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Is Goldman's $27 Million FSA Fine A Call for Better Risk Management Software?

Today, the U.K.'s Financial Services Authority fined Goldman Sachs $27.1 million for "failure to ensure that it had in place adequate systems and controls to enable it to comply with its U.K. regulatory reporting obligations." Essentially, no one told the compliance department of Goldman's U.K. arm, GSI, about the SEC's investigation of Goldman's Abacus 2007-AC1 synthetic collateralized debt obligation, and therefore the compliance department did not notify the FSA, its regulator.

Today, the U.K.'s Financial Services Authority fined Goldman Sachs $27.1 million for "failure to ensure that it had in place adequate systems and controls to enable it to comply with its U.K. regulatory reporting obligations." Essentially, no one told the compliance department of Goldman's U.K. arm, GSI, about the SEC's investigation of Goldman's Abacus 2007-AC1 synthetic collateralized debt obligation, and therefore the compliance department did not notify the FSA, its regulator.

A key architect of the Abacus deal, Fabrice Tourre, transferred to the London office of GSI in November 2008, three months after the SEC's investigation began. And although the Abacus product was structured by Goldman Sachs in the U.S. (by a team that included Tourre), it was marketed in part from the U.K. to institutional investors. As an FSA authorized firm, GSI was obligated to disclose information about the SEC investigation to the FSA, the agency contends. "GSI’s systems for compliance with those obligations were inadequate to ensure that other group members would bring to its attention relevant matters which might have an impact on GSI in the U.K.," the FSA said today in a statement.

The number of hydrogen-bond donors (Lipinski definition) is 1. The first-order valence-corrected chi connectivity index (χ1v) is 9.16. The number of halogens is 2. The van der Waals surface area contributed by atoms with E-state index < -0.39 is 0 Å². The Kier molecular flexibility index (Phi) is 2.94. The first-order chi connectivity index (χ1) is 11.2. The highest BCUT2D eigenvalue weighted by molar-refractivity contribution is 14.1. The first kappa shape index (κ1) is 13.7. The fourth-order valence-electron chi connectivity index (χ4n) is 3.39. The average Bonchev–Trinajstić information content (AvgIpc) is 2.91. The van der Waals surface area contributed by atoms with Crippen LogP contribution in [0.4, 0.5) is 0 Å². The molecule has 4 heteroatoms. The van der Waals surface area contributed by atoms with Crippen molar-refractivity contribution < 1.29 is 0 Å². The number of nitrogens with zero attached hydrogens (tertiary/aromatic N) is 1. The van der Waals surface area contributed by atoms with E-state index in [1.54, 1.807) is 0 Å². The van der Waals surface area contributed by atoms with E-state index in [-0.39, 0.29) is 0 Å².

This is a warning to global banks to make sure their risk management works across country boundaries. "Compliance teams cannot afford to be geographically siloed anymore, especially if your firm is wading in international waters," says Cubillas Ding, research director at Celent. "Consequential linkages can sometimes go above and beyond what seems like domestic affair." But in spite of the FSA's characterization of this as a "systems and controls" issue, there's only so much that software can do in such cases, Ding says. "Systems and controls can handle a proportion of 'business-as-usual' type regulatory obligations, but in certain exceptional scenarios, human judgment and responsibility in both assessing and communicating the broader ramifications for the firm are essential," he says. "This is especially pertinent when staff is internationally mobile and products globally distributed."

There are software products that could do the kind of monitoring that would be necessary to alert a compliance department to a regulatory investigation at another location. According to Ding, these fall under the general category of "Enterprise Operational Risk and Compliance" and vendors include OpenPages, Oracle Mantas / Reveleus and SAS. "However, whether firms actually put such surveillance activities and technologies in place is another matter," Ding says.

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